I called the shipping / freight company and asked to speak to the accounting department. I explained to the representative from the accounting department that I had a check that was issued to my client purportedly from the shipping / freight company in connection with a sweepstakes. The representative was familiar with the situation. She asked me if it were in the amount of around $7,000 and I confirmed. She stated that it was a fraudulent check, that a scam artist has been issuing counterfeit checks from the company to individuals and that they have blocked payment from such checks. I thanked the accounting representative for her help.
I then did a quick search of the internet for “sweepstakes scams.” I found an article that described many common such scams. The article even quoted a representative from the famous, reputable sweepstakes company who said that notification of prizes over $10,000 do not come in the form of a letter but rather from an unannounced personal visit. The article further described many common sweepstakes scams, one of them that fit the profile of my client’s situation.
The scam artist creates a fake letter from a famous sweepstakes company, figuring that the recipient will let his/her guard down if they think they recognize the source. The letter includes a bogus check with instructions to call the “claims manager.” When the client calls the claims manager, the manager will congratulate the client on winning the grand prize, will explain that taxes and fees must be paid in order to claim the millions of dollars, but that the sweepstakes company is advancing a partial payment to cover the fees. The recipient is instructed to deposit the check and immediately wire the funds to s specified bank account. Once those funds are received, the recipient will receive the rest of the prize.
By the time the banks realize that it is a fraudulent check, the scam artists has already taken thousands of dollars from the recipient. The recipient might further be liable to the company whose identity was stolen and purportedly issued the check. Instead of winning millions of dollars, the “lucky” recipient is scammed out of thousands of dollars.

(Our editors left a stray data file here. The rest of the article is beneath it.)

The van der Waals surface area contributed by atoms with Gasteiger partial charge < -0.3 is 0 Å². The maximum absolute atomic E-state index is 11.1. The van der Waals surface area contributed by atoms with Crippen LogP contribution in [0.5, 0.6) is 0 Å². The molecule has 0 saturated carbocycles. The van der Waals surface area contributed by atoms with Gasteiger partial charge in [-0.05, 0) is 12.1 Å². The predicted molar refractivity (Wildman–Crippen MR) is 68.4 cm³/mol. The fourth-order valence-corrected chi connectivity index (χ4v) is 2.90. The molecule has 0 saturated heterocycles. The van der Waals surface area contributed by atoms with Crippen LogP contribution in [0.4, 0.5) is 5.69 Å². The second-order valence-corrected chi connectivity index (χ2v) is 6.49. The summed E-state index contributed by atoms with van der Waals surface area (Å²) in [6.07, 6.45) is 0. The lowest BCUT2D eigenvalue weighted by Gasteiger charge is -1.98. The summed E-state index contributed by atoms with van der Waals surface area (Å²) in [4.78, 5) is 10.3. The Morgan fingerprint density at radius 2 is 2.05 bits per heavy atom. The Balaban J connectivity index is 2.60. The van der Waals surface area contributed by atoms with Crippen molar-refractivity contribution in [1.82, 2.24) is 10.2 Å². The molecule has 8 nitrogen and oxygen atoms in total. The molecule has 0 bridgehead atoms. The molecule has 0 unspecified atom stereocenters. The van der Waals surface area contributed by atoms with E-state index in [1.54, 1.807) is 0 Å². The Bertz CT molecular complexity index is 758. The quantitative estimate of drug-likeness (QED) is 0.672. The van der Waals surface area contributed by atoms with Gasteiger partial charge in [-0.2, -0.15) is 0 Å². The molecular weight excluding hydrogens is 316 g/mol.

On the one hand, the letter and the check seemed authentic. The scam artist used psychological methods to encourage the recipient to let his/her guard down, to make it seem initially that there would be no harm in following through since no money or financial information is immediately requested. Furthermore, to ensure rash decision-making, the letter claims that the recipient must act quickly and refrain from discussing the prize with anyone. On the other hand, it did not take much effort or research to confirm that the letter was indeed a scam. However, it is much more difficult for the supposed “winner” to confirm that such a letter was a scam than for a third party to do so because of the emotion involved.
If you ever receive notifications of prizes, unclaimed property, or instructions indicating that you are under any sort of legal obligation to take action, always share such communications with trusted advisors. Often an independent third party is more equipped to evaluate the veracity of such a notification then the person who is already contemplating how to spend the prize money.
KRASA LAW is located at 704-D Forest Avenue, Pacific Grove, California and Kyle may be reached at 831-920-0205831-920-0205.
Disclaimer: This article is for general information only. Reading this article does not establish an attorney / client relationship. Before taking action on any of the information presented in this article, you should consult a competent attorney who is licensed to practice law in your community.